The uproar over Donald Trump's continued failure to spew out sound bites favored by U.S. policy elites has gone beyond comic absurdity to reach the heights of satire incarnate. Authenticity simply cannot be tolerated.
The question of the week is whether or not the unpredictable Donald "can be trusted with the nuclear codes." Note that the issue is not that the world can be incinerated at a moment's notice, but that a candidate who doesn't swear to uphold the dogmas that eventuated in this insanity might be voted into power. God help us.
Hardly anyone seems to realize that the United States is always already using nuclear weapons in the same way that a bank robber uses a gun without actually having to fire it. People get awfully cooperative when a gun is waved in their face, and governments do too when they hear Washington loudly proclaiming that "all options are on the table" in pursuit of "regime change." How much imagination do we need to realize that this is a threat to nuke entire countries off the map?
On the other hand, it takes considerable imagination to conclude that Trump was calling for the assassination of Clinton when he recently noted that "2nd amendment people" would be the only ones who might be able to stop her from "abolish[ing] the 2nd amendment" if she becomes president. While certainly no AIPAC, the NRA nevertheless does have considerable influence on U.S. political culture, which makes the overturning of the 2nd Amendment much more complicated than a president simply appointing gun control advocates to the bench. Recall that a previous Satan in the Oval Office (George W. Bush), though favoring a Constitutional amendment to ban abortion proved unable to overturn Roe. v. Wade, and liberals hardly needed to resort to arms to achieve their victory. And let's not even get started on how gunning down a sitting president would make it harder to implement a gun ban. Please liberals, take a tranquilizer.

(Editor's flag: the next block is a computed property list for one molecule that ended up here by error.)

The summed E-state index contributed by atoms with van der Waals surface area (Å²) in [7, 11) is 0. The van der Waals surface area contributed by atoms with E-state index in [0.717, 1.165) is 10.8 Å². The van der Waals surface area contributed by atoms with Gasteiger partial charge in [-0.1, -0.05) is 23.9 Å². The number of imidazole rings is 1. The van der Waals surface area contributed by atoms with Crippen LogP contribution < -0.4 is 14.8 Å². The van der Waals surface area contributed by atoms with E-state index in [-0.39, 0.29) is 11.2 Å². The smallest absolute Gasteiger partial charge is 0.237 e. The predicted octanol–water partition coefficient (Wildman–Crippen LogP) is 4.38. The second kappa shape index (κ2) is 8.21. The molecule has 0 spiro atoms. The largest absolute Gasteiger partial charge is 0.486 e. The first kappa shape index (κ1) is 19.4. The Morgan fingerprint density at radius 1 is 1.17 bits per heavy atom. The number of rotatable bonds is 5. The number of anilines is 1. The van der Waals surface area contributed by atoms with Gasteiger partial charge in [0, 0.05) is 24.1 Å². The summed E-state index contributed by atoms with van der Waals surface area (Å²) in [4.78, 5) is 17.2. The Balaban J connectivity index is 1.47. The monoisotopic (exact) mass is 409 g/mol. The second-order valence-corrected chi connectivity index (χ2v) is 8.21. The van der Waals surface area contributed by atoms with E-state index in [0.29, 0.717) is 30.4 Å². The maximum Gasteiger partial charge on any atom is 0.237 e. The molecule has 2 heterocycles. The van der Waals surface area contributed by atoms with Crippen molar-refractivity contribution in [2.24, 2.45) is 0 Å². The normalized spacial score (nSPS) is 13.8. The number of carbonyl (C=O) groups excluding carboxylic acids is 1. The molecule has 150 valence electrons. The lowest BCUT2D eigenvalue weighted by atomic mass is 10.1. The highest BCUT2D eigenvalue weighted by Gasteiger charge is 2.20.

Trump, let us also recall, is a voice of restraint on Ukraine, one of the world's hot spots most likely to erupt in a nuclear war. He was, in fact, called to task for asserting - correctly - that Vladimir Putin had not invaded the country, but rather, had troops in Crimea as part of international agreements, just as Washington has troops in Bahrain without being accused of invading that country.
And, of course, in the wake of a Washington supported coup in Ukraine, Crimeans voted by a 96% majority (with over 80% turn-out) to be part of Russia, with ethnic Tatars and Ukrainians voting overwhelmingly in favor along with ethnic Russians. A parallel poll in Russia showed that 90% of the Russian people also favored re-unification, confirming longstanding sentiment that the two territories are actually one.
Meanwhile, Hillary Clinton continues to label the democratically elected Vladimir Putin a "dictator," always a signal that a country has been targeted for regime change, while NATO moves nuclear weapons practically up to the Russian border, a provocation inviting a repeat of the Cuban Missile Crisis.
Except maybe the outcome won't be so lucky this time.